Friday, March 11, 2016

The Wright Tour, Pt. 3: The Gamble House

For me, good architecture can be thought provoking and even life changing; I can think of at least three times that my jaw dropped and I rethought my sense of design and style because of what I had seen. First was the tour of Frank Lloyd Wright's Studio in Oak Park Illinois, followed by Taliesin West in Arizona. The most awe-inspiring sight was seeing the atrium of the West Baden Springs Hotel for the first time. On my recent Frank Lloyd Wright tour in Pasadena, a fourth time had to be added to the list when I was able to go through the Gamble House by Greene & Greene. If it looks familiar to you, then you have probably seen the movie "Back to the Future," where it served as the home of Doc Brown.

Built in 1908, The David B. Gamble House was designed by architects Charles Sumner Greene and his brother Henry Mather Greene. The Gamble family generously gifted the home to the city of Pasadena in 1966 in a joint agreement with the University of Southern California, aka USC.

The garage, which now serves as the museum store:

Listening to the tour guide as we stood on the front porch seemed like it lasted for an eternity.


Detailed view of the stained glass on the front door, as the outdoor light streams into the front entrance.

Loved this little sculpture that hung by the entryway staircase:

This staircase is a masterpiece. The soft rounded corners of the wood make it appear velvety soft.

The last interior shot I was able to take before a tour guide appeared out of the back and sternly announced that photos were not allowed.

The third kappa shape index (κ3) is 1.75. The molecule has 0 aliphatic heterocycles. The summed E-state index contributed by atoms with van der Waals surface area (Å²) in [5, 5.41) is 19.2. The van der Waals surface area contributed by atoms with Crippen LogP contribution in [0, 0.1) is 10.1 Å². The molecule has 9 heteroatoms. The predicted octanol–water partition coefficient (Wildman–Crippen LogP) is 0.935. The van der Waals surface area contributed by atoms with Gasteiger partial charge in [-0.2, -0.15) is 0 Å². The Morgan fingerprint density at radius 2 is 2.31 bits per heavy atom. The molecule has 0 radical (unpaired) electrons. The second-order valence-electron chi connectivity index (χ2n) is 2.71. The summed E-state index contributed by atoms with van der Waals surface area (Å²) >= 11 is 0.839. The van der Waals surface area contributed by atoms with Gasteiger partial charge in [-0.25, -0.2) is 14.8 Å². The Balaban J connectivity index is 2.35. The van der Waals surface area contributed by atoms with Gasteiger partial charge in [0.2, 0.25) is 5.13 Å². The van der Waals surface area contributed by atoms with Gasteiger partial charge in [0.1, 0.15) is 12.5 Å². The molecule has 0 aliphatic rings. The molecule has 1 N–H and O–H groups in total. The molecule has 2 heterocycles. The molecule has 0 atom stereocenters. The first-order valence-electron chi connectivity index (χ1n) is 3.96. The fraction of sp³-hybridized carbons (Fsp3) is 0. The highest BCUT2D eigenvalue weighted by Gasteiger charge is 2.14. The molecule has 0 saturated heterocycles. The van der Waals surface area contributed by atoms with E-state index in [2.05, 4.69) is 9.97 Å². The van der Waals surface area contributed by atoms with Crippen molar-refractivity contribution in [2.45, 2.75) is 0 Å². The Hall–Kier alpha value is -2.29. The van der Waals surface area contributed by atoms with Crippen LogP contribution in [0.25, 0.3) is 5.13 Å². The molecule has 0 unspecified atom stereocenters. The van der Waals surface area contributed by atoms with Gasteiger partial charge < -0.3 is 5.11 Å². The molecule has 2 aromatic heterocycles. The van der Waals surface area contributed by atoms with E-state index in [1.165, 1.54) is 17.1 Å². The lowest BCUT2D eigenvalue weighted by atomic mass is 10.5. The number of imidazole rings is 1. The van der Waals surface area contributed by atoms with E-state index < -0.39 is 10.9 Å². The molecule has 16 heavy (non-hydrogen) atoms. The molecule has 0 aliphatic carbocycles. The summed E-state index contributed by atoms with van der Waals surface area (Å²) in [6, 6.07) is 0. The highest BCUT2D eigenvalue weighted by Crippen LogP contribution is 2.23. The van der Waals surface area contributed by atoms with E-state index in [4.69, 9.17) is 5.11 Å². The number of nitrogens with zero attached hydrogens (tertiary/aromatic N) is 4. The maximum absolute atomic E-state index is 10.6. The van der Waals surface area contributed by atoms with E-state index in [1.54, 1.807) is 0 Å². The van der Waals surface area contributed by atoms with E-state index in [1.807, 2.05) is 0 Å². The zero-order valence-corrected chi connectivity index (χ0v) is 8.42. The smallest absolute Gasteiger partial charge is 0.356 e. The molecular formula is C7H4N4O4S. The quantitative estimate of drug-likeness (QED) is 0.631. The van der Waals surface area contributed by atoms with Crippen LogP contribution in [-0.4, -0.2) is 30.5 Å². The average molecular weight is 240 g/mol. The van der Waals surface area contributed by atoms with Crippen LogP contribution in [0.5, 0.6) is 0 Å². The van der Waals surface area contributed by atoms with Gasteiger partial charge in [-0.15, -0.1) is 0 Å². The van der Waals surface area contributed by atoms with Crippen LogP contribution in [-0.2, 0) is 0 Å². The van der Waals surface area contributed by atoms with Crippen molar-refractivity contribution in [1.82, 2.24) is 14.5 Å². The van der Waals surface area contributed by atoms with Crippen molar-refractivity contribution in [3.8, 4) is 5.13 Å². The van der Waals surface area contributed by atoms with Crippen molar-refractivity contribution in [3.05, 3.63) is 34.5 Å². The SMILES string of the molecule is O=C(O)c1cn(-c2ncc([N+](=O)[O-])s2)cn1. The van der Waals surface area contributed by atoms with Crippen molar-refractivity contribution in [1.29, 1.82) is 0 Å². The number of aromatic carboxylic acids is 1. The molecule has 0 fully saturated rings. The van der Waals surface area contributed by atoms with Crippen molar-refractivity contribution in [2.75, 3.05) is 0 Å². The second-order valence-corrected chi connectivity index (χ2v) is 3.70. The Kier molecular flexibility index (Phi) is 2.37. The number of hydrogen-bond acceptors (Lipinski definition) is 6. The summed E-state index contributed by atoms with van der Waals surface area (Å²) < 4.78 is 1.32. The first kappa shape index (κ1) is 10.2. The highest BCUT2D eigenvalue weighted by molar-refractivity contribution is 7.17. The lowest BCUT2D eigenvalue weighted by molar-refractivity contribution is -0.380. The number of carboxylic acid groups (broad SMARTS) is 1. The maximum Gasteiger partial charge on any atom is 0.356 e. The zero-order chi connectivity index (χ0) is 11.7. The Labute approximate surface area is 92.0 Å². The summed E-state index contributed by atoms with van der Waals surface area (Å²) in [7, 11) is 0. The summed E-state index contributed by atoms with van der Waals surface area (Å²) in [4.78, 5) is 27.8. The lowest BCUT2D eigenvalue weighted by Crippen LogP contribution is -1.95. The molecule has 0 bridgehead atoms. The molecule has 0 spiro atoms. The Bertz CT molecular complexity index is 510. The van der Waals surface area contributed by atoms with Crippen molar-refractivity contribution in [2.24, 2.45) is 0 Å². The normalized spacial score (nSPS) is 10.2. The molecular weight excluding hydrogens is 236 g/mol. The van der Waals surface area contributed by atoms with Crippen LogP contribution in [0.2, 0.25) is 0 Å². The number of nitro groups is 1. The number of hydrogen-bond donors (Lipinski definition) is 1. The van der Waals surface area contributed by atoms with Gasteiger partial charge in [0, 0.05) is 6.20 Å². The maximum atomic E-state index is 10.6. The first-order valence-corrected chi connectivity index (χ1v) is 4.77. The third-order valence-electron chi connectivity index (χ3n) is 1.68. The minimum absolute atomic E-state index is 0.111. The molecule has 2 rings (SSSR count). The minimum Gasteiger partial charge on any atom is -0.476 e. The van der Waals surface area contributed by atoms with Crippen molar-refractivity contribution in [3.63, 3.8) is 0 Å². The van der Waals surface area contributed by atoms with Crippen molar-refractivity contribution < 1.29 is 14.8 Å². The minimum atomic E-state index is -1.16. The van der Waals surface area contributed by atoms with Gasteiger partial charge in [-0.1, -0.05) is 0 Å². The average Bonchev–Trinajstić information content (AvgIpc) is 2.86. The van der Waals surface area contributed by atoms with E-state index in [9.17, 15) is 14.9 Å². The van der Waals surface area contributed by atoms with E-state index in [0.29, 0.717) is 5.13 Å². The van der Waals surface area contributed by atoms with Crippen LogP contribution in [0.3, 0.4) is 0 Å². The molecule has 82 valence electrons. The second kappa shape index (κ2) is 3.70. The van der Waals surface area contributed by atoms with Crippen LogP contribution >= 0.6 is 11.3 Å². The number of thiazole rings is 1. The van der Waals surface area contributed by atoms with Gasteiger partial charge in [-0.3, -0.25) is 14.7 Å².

The rest of today's post is an assortment of outdoor shots of the Gamble House as well as some views from the second floor overlooking the backyard.

The Gamble House is reason enough alone for me to hightail it back to Pasadena in the near future.

For great photos it's no gamble; just visit my main website.

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Fifthrider said...

Glad you got to go and liked it. I seem to think they request no pictures so that they can sell more books in the gift shop which feature... Interior pictures. Good for you for getting a few anyways. Glad you enjoyed your visit there. Thankfully in our BTTF timeline, Doc didn't burn the house down and turn the garage into a lab.

Major Pepperidge said...

I never get why they would not allow photos in a place like this. As long as you don't use a flash, what's the harm? I guess Fifthrider's theory is as good as any.

Anonymous said...

I'm with Major, don't get the photo ban at all.

I've been to Oak Park FLW and Taliesen West, they allowed photos, including interiors, but we had to sign a statement acknowledging we would not post them in a commercial website or publication. We could do Facebook as I recall, but did not do so. I guess they're worried about me doing a calendar or coffee cups on CafePress.

I took some shots of Oak Park from across the street for my professional blog. I figured that anything visible from the public ROW was fair game and not subject to disclaimers. TW was so far from the road that no good shots were possible until you are among the buildings.

Dave, these are wonderful, thanks a lot. Planning the trip to Pasadena now.


Fifthrider said...

It's no theory. I'm serious. Go there. The garage is a jam-packed gift shop filled with books that feature interior pics of the Gamble house, and many others. It's about money.

John Hamm said...

1: It is House policy. If you care at all you should just respect that, say thank you for all of your dedicated hard work in preserving this American architectural treasure,and move on.

2: The attitude is that if photos were allowed every tour would turn into a 2 hour photo session. It is difficult as it is to get guests through the house in the one hour time frame.

3: It's not about money. The quantity of printed material containing photos sold each year does not, and never has, amount to much and does not turn a profit. The Gamble House is a non-profit, educational institution.
If you think there are big piles of cash being made here, you are sorely mistaken. This is not Falling Water.